Breast cancer is the most common cancer in the UK, with one in eight women diagnosed in their lifetime. But in the past four decades, breast cancer survival rates have been improving and more women are surviving the disease than ever before.
Despite this good news, there is still progress to be made to further improve survival rates. To do so, we need to talk. As with all cancers, breast cancer is a very difficult topic to address and a diagnosis is a life-changing event, evoking feelings of shock, fear and anxiety.
Not everybody wants to talk about cancer but talking to family and friends can help alleviate these feelings and help eliminate fear, stigma or discrimination, which remains a burden in tackling cancers.
Negative public perception of cancer can stifle public discussion and perpetuate a cycle of fear and misinformation that hinders raising awareness about cancer prevention and the importance of early detection. Countering cultural barriers against speaking about cancer and contesting misinformation is therefore essential.
Jane, 55, from south-east London, was diagnosed with the early stages of breast cancer after a routine mammogram last June.
"I was told bluntly that there was a small tumour and then the consultant went through all the next steps by writing them down on paper in front of me in very simple language," she told IBTimes UK. "I felt relatively calm as I had been given the diagnosis in such positive terms regarding the long term outcome and I held on to that."
"Throughout the four months of treatment, I never let go of that very positive attitude and never had any negative or dark thoughts. That isn't to say I wasn't a bit scared at what lay ahead."
After successful surgery to remove the tumour, Jane is now on hormone therapy. She is now clear, but will be monitored over the next five years to make sure the cancer doesn't return.
"If I had to give advice, I would also say talk about it. This is very personal and everyone will be different, but I would bring it into everyday conversation when I met friends and then we would move on to other things," Jane said. "I think there are a lot of people who don't talk about it and so it all gets very embarrassing or awkward."
"I would certainly say talking about cancer is a really good way to encourage women to go for regular mammograms, as I would certainly not have felt the lump myself as was small and quite deep in the breast."
A diagnosis of breast cancer is often a time of emotional crisis and many people say they have never faced a bigger or more frightening challenge in their life. There is no "right" way to talk about the disease but it can help alleviate the emotional weight of a diagnosis or ongoing treatment.
"While it's vital to treat the physical symptoms of breast cancer, it's also essential to ensure a patient's emotional well-being is taken care of to protect their long-term quality of life," Baroness Delyth Morgan, chief executive of Breast Cancer Campaign, told IBTimes UK.
Seemingly simple tasks, such as updating friends and family, can seem overwhelming – but technology has provided easier ways to talk about cancer without picking up a phone.
"I found a big thing to cope with was dealing with the initial reaction from family and friends and keeping people updated," said Jane. "But I took some great advice from a friend who had a cancer diagnosis eight months earlier, who sent out email updates on how everything was going.
"You can pass on the news to family and close friends via a phone call, but there are a lot of people who want to know how things are going – it can be time-consuming," she said. "I thought sending email updates was a great way to communicate, as it allowed people to respond in their own time and how they wanted. I got back some very positive responses – who doesn't like being told they are an inspiration!"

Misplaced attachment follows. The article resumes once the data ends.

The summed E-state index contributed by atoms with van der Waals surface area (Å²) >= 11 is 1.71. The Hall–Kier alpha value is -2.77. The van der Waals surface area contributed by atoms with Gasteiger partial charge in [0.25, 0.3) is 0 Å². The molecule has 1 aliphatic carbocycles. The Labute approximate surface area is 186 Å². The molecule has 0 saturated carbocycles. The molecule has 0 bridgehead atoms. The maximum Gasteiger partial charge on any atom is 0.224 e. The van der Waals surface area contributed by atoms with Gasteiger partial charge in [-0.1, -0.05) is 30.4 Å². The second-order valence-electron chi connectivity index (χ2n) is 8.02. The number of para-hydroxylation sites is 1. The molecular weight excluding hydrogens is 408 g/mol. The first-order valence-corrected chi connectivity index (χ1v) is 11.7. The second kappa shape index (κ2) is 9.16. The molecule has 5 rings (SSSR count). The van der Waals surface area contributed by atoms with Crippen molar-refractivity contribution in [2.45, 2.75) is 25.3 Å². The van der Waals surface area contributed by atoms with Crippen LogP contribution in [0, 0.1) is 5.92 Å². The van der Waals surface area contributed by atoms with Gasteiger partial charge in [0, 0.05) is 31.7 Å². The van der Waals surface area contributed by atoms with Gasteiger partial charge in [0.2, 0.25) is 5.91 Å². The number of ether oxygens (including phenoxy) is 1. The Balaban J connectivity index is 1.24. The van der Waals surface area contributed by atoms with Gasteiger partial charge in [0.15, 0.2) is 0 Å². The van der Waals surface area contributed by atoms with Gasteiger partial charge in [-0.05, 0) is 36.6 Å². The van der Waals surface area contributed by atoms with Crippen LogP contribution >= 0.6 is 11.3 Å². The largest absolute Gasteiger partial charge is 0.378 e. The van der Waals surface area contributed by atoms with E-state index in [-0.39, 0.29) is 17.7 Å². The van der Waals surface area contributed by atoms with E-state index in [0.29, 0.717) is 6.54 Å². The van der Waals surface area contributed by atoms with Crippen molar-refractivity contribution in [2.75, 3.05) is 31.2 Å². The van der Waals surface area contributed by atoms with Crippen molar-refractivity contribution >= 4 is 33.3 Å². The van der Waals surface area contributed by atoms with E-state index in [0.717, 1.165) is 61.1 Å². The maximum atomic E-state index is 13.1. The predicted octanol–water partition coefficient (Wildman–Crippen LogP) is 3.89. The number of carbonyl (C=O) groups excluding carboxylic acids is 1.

Exposing myths and eliminating taboos
Cancer is a word loaded with connotation and fear. According to the cancer charity Macmillan, despite huge progresses in research, awareness and support, the willingness to talk to friends, family or professionals is still low.
The social, emotional and sometimes financial devastation that can all too often accompany a diagnosis of breast cancer is, in part, due to prevailing cultural myths and taboos. Women of all ages feel they may be subjected to stigma for admitting they have cancer.
"When people hear they have cancer, they think the worst really," says Jane Fide, head of Maggie's cancer support centre in Cheltenham. "It's shock, horror. Cancer has such scary connotations." Talking openly about breast cancer can help eliminate fear and myths about cancer.
"Since my experience, quite a few friends have said they would now and have mammograms that they have previously put off," Jane said. "It's not so painful! I experienced slight discomfort but nothing significant.
"Some friends haven't want to talk much about my diagnosis, while others want me to go into great detail about everything. I wanted people to feel comfortable, but being open and allowing people to talk about it made me feel supported and that I wasn't going through this ordeal alone."
There are various support groups and centres across the UK that provide a space for women to talk about their illness openly. King's College London hospital, where Jane received her treatment, offers a fantastic support network.
"King's offered a lot of support for breast cancer – I went along to one with nine other women who had just had surgery too," Jane said. "It was amazing to meet people going through the same thing. I understand long-term friendships are made during treatment and this doesn't surprise me at all.
"At one breast cancer information day organised by the hospital, I met so many other women and we shared our experiences together. I certainly came to the conclusion that women are amazing and we are resilient to whatever lies ahead – we can take things in our stride."